Driverless cars pose a challenge in this regard. That’s because these cars are far more complex than their predecessors, requiring hundreds of millions of lines of code (the space shuttle required just 400,000). More code means more opportunities for errors—errors that can lead to accidents.

Yet the greatest hurdle facing driverless cars isn’t technological, but psychological. Surveys consistently reveal global skepticism about the technology. Americans, for example, remain more worried than enthused by driverless cars. Furthermore, over half of the American public says it would not ride one given the opportunity. This reveals a deep-seated lack of trust in the technology. Similar sentiments have been expressed worldwide.

Public opinion matters. The United States, for example, boasts one of the highest motorization rates (the number of cars per 1,000 people) in the world. It also has higher than average disposable income per capita. In theory, this means not only could U.S. cities benefit from driverless cars, but that residents would have the cash to afford them.

Instead, consumers stand poised to shy away from self-driving technology due to safety concerns, which, in turn, would affect sales. Safety is also being used by politicians—ever sensitive to public opinion—to pass laws making it harder for self-driving cars to hit the road. All of this makes a driverless future far from certain.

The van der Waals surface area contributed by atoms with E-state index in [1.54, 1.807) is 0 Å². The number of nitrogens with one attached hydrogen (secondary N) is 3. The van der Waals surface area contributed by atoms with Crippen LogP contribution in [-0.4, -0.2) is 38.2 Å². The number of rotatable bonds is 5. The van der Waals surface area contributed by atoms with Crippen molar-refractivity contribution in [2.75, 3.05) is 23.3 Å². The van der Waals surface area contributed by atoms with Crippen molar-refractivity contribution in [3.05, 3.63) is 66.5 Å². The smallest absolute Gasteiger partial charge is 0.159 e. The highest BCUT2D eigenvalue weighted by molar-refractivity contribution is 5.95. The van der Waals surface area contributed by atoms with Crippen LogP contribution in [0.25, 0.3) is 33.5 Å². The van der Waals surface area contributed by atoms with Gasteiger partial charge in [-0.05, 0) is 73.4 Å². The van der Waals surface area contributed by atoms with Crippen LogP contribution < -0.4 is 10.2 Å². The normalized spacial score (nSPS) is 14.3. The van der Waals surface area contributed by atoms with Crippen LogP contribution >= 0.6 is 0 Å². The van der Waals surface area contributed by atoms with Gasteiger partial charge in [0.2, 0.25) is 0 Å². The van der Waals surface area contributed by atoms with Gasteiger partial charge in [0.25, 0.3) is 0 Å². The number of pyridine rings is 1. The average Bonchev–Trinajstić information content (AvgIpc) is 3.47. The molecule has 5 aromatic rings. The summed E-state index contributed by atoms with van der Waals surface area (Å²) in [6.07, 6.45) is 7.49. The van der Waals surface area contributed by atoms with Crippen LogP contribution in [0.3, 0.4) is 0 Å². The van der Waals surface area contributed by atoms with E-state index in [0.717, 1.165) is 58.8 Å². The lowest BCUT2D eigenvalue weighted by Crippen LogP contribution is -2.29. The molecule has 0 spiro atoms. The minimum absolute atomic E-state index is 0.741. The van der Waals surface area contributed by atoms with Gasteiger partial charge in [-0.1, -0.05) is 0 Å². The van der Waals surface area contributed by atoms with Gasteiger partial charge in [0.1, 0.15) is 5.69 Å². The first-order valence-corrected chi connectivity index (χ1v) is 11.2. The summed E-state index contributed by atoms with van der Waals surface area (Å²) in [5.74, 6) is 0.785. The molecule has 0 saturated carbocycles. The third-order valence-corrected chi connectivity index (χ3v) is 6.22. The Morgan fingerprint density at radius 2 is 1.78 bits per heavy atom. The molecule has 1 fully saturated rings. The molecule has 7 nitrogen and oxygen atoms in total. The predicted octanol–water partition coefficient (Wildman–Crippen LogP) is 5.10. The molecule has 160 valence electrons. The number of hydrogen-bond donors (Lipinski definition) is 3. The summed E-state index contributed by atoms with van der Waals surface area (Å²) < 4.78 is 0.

What’s more likely is that human drivers will continue wielding some control over their cars, regardless of how automated those cars are. Put another way, driverless does not—and will not—mean humanless. Some may quarrel with this idea. But automakers have long been preparing for it. Just ask Nissan, Waymo, and Zoox, all of which are exploring ways for human drivers to retake control of a car should automation fail. One industry executive called this setup “the ultimate backup system.”